The Russian Ministry of Finance (Minfin) has prepared and submitted a new bill to expand cryptocurrency regulations. The Law on “Cryptocurrencies” aims to establish the rules for investing in cryptocurrencies while strengthening the ban on their use in payment transactions.
Draft “Cryptocurrencies” Law to Regulate Crypto Revenue in Russia
Russia’s Treasury Ministry has submitted a new bill to the federal government in Moscow that aims to fill regulatory gaps in the country’s crypto space after the Digital Financial Assets Law was implemented in the country last year. According to the announcement released this week, the digital currency bill was presented to the White House on Friday.
The Ministry of Finance and the Central Bank of Russia (CBR) have been tasked by the government to jointly develop the new regulatory framework. However, the two organizations pursue opposite approaches. Last week, the Ministry of Finance proposed passing two bills to regulate the cryptocurrency market. Meanwhile, the monetary regulator has been working on its own bills aimed at implementing a proposal for a sweeping ban on crypto-related activities.
Minfin’s bill builds on its regulatory framework, which was approved by the executive branch earlier this month. Most other regulators and relevant government agencies say the industry needs more regulation, not a total ban.
Under the new law, the use of cryptocurrencies as a means of payment remains prohibited, with the exception of some sites, Central Bank of Russia (CBR) transactions, and they are primarily viewed as investment vehicles. The Treasury confirmed that it had received the CBR’s amendments to the law, noting that changes that do not conflict with the department’s approach will be considered.
Identification required for crypto investors
The bill introduces many requirements for cryptocurrency exchanges and other platforms related to digital currency revenue. They are included in a special register of digital asset managers. Service providers must meet certain standards related to corporate governance, information retention and reporting, internal audit, risk management, and working capital. Domestic institutions are licensed and supervised by the relevant authority, and foreign stock exchanges are required to set up representative offices in Russia.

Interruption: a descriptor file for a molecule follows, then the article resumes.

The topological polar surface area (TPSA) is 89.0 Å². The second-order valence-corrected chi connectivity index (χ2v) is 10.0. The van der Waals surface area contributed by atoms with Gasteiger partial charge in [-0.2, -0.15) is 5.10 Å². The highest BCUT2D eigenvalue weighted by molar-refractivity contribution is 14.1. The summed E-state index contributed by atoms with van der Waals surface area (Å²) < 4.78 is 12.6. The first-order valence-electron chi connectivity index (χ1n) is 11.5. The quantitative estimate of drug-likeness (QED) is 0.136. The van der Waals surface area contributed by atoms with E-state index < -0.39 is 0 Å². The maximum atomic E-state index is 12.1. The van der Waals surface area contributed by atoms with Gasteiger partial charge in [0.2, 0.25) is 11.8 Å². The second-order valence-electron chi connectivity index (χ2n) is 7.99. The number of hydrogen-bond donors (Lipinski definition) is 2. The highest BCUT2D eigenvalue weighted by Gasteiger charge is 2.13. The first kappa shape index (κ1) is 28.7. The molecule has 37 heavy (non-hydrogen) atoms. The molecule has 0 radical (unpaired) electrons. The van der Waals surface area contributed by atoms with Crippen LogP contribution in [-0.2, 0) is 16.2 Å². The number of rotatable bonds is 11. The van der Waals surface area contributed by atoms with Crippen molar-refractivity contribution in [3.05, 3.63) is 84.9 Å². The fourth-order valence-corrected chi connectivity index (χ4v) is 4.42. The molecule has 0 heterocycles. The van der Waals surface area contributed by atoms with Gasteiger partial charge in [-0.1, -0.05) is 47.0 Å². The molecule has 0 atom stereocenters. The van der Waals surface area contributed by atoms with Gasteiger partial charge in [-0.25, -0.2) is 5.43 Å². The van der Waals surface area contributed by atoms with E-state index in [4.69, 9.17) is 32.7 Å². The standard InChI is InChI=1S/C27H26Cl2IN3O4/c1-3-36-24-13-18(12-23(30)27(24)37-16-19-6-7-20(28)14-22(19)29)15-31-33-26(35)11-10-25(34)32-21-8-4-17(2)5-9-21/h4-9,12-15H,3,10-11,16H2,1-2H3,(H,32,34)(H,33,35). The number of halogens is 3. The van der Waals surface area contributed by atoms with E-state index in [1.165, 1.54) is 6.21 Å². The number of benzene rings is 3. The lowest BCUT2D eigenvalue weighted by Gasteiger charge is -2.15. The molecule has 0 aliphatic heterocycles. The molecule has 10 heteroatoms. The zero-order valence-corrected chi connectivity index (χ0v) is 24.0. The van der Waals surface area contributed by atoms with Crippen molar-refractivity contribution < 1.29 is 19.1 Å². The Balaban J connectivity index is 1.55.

According to the Treasury Ministry document, only customers who participate in the verification of their personal identity are allowed to buy and sell cryptocurrencies. Additionally, deposits and withdrawals on crypto platforms are only processed through traditional financial institutions. Therefore, customer identity verification is performed both by crypto operators when accepting customers, and by banks when opening bank accounts. In addition, banks and crypto companies must report suspicious transactions to the watchdog Rosfinmonitoring.
Cryptocurrency exchanges must also educate citizens about the risks involved in acquiring digital assets. Unauthorized investors can buy cryptocurrencies worth 600,000 rubles per year (about $7,600) after passing an online test. Otherwise, the annual limit is only 50,000 rubles (roughly over $600). There are no restrictions for qualified investors and legal entities.
Minfin also “looks” into the mining sector and identifies it as an activity aimed at obtaining cryptocurrency. While the Bank of Russia has proposed banning the practice, officials in Moscow and Russia’s energy-rich regions have called for recognition as an economic activity that helps the government extract profits from the market. In January, President Putin highlighted the country’s “competitive advantage” in terms of minting digital currencies.
Join CoinCu Telegram to keep track of news: https://t.me/coincunews